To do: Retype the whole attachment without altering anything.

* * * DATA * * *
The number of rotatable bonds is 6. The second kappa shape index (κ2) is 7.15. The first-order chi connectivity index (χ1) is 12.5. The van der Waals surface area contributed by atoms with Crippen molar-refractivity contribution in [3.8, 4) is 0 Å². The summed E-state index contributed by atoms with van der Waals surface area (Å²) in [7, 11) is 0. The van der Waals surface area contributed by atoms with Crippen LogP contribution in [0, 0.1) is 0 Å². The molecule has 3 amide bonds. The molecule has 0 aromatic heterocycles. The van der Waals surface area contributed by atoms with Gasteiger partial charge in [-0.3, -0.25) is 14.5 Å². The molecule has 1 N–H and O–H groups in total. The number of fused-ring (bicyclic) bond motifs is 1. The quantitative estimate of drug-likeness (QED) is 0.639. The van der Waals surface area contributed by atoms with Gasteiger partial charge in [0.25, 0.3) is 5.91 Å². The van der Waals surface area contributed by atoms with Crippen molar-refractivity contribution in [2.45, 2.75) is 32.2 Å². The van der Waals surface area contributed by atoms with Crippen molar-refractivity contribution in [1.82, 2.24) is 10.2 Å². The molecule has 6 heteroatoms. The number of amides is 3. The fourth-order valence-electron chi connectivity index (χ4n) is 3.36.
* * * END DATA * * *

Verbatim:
The number of rotatable bonds is 6. The second kappa shape index (κ2) is 7.15. The first-order chi connectivity index (χ1) is 12.5. The van der Waals surface area contributed by atoms with Crippen molar-refractivity contribution in [3.8, 4) is 0 Å². The summed E-state index contributed by atoms with van der Waals surface area (Å²) in [7, 11) is 0. The van der Waals surface area contributed by atoms with Crippen LogP contribution in [0, 0.1) is 0 Å². The molecule has 3 amide bonds. The molecule has 0 aromatic heterocycles. The van der Waals surface area contributed by atoms with Gasteiger partial charge in [-0.3, -0.25) is 14.5 Å². The molecule has 1 N–H and O–H groups in total. The number of fused-ring (bicyclic) bond motifs is 1. The quantitative estimate of drug-likeness (QED) is 0.639. The van der Waals surface area contributed by atoms with Gasteiger partial charge in [0.25, 0.3) is 5.91 Å². The van der Waals surface area contributed by atoms with Crippen molar-refractivity contribution in [2.45, 2.75) is 32.2 Å². The van der Waals surface area contributed by atoms with Crippen molar-refractivity contribution in [1.82, 2.24) is 10.2 Å². The molecule has 6 heteroatoms. The number of amides is 3. The fourth-order valence-electron chi connectivity index (χ4n) is 3.36.